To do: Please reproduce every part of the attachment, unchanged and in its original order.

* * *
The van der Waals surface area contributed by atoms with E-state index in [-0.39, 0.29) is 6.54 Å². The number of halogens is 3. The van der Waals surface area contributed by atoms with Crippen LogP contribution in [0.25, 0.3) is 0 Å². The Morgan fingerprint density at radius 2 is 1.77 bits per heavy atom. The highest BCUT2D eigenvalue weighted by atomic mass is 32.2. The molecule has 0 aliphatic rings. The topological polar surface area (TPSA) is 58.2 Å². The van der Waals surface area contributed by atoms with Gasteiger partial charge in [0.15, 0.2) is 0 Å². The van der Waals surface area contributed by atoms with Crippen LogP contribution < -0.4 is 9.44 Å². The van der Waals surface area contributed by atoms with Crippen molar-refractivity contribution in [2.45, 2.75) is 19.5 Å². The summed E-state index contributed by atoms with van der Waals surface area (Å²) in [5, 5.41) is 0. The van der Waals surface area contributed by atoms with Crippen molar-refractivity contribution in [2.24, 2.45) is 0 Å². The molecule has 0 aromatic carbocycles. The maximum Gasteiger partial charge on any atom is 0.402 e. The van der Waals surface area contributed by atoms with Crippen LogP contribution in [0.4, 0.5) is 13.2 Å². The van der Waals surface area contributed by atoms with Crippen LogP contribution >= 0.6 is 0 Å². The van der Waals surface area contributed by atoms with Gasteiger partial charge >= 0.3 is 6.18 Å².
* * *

The van der Waals surface area contributed by atoms with E-state index in [-0.39, 0.29) is 6.54 Å². The number of halogens is 3. The van der Waals surface area contributed by atoms with Crippen LogP contribution in [0.25, 0.3) is 0 Å². The Morgan fingerprint density at radius 2 is 1.77 bits per heavy atom. The highest BCUT2D eigenvalue weighted by atomic mass is 32.2. The molecule has 0 aliphatic rings. The topological polar surface area (TPSA) is 58.2 Å². The van der Waals surface area contributed by atoms with Gasteiger partial charge in [0.15, 0.2) is 0 Å². The van der Waals surface area contributed by atoms with Crippen LogP contribution < -0.4 is 9.44 Å². The van der Waals surface area contributed by atoms with Crippen molar-refractivity contribution in [2.45, 2.75) is 19.5 Å². The summed E-state index contributed by atoms with van der Waals surface area (Å²) in [5, 5.41) is 0. The van der Waals surface area contributed by atoms with Crippen molar-refractivity contribution in [2.24, 2.45) is 0 Å². The molecule has 0 aromatic carbocycles. The maximum Gasteiger partial charge on any atom is 0.402 e. The van der Waals surface area contributed by atoms with Crippen LogP contribution in [0.4, 0.5) is 13.2 Å². The van der Waals surface area contributed by atoms with Crippen LogP contribution >= 0.6 is 0 Å². The van der Waals surface area contributed by atoms with Gasteiger partial charge >= 0.3 is 6.18 Å².